Which led to this question: Which novelist is the American Trollope?
I put this question to my colleagues in American literature, asking for their gut reaction. Their responses are helpful and fascinating, though not quite the answer I was hoping for. The first wrote:
Gut reaction: We don’t have a Trollope.
I assume you mean writes about family and community life from a generally optimistic perspective. The first name that comes to mind is Howells, but even in him there’s more darkness than there is in the Trollope I’ve read.
Yes, that is exactly what I was looking for, though I did not know that until my friend put it that way.
Well, I was going to give you Updike, but I’m sure you’ve read the Rabbit books. His life deteriorates—his family’s full of dysfunction. You could try Harold Fredericks’ The Damnation of Theron Ware (Updike rewrote it for his In the Beauty of the Lilies), but that’s (not surprisingly) about disintegration too. Do try Howells: if you haven’t read The Rise of Silas Lapham or A Hazard of New Fortunes, you should—you’d appreciate, if not necessarily like, them.I have tried William Dean Howells' The Hazard of New Fortunes, which I found rather stuffy (and I like Victorian novels) - I will give it another go.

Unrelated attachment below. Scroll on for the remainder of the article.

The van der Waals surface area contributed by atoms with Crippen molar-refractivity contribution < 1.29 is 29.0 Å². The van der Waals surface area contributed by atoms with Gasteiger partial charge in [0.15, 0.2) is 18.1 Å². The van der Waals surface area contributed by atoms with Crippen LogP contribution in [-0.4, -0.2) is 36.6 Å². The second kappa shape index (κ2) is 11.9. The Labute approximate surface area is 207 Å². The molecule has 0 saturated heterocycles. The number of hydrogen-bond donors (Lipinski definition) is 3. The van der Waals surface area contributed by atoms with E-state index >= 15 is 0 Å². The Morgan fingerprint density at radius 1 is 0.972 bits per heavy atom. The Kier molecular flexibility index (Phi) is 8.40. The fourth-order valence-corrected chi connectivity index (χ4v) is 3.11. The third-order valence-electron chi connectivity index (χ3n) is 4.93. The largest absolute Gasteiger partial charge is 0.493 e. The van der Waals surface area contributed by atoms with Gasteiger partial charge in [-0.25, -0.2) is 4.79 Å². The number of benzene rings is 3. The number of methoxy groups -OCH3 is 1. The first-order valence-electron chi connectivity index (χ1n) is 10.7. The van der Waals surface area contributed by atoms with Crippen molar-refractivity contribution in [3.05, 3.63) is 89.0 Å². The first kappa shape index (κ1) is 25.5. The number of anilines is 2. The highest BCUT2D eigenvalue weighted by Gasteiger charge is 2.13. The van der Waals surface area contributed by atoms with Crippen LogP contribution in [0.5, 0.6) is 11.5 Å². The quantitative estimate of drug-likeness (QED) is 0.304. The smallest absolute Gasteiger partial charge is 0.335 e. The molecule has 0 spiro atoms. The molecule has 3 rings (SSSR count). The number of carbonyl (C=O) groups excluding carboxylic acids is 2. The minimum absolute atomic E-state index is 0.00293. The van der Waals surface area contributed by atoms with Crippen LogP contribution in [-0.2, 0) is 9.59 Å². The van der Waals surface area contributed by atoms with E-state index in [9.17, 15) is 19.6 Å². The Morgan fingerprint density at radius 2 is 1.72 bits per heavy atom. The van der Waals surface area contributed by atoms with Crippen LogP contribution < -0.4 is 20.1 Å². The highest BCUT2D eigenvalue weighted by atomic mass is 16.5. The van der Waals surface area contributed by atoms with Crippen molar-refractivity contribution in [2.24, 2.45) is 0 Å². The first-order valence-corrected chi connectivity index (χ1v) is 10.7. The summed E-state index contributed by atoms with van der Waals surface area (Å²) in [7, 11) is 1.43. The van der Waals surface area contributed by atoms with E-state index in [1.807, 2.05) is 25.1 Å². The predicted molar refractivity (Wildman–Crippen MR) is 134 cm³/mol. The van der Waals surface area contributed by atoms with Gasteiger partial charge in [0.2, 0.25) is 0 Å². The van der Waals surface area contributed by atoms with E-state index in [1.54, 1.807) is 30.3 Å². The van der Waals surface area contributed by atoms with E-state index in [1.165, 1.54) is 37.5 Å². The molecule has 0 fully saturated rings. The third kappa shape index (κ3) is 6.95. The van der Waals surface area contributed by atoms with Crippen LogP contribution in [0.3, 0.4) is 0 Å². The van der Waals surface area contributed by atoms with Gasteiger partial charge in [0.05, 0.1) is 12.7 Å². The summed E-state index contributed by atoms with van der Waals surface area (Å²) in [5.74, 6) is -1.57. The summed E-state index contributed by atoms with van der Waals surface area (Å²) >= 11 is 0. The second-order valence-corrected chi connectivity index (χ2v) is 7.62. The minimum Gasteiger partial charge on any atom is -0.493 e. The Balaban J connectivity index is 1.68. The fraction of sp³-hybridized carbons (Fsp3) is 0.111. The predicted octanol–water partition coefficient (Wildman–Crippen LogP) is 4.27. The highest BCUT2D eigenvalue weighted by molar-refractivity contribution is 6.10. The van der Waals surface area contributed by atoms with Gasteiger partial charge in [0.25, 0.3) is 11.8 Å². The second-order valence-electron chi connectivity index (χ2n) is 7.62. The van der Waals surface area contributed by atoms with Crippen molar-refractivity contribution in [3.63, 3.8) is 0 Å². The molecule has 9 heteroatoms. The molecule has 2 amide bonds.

There are more contemporary social realists who love their characters too much to let them come to any real harm.
A second colleague offered this theory of why there is no American Trollope:
Our rather different culture doesn’t have a Trollope—or an Austen, for that matter. Which is exactly why I usually listen to either of these (right now, I’m in the middle of Emma) whenever I’m in the car alone. Both are so wonderfully sane and intelligent and basically comic in outlook, comedy always having to do with community. We’re too goddamned individualistic. No Brit could ever have written “Self-Reliance” or “Huck Finn.”
Our best stuff is darker, more philosophical, and more profound than Trollope or Austen were capable of. America is a great place to visit, but you wouldn’t want to live here.
I do appreciate Trollope for his optimistic comic sanity. As a sociologist I am especially drawn to his portrayal of social types as they interact, which he does with remarkable even-handedness. I think an American novelist could write in all of those ways. Optimism is a famous American trait. Comic and sane writing about family and community should be within any culture's reach.
I am halted, though, by the idea that American individualism really does make it hard to write about social types within the stable social institutions of Trollope's world.
What I am wrestling with now is whether American social structures have always been so fluid that a Trollope could not have set his eternal dramas of marriage and status in them, or if this fluidity is something that afflicts all late-modern or post-modern societies.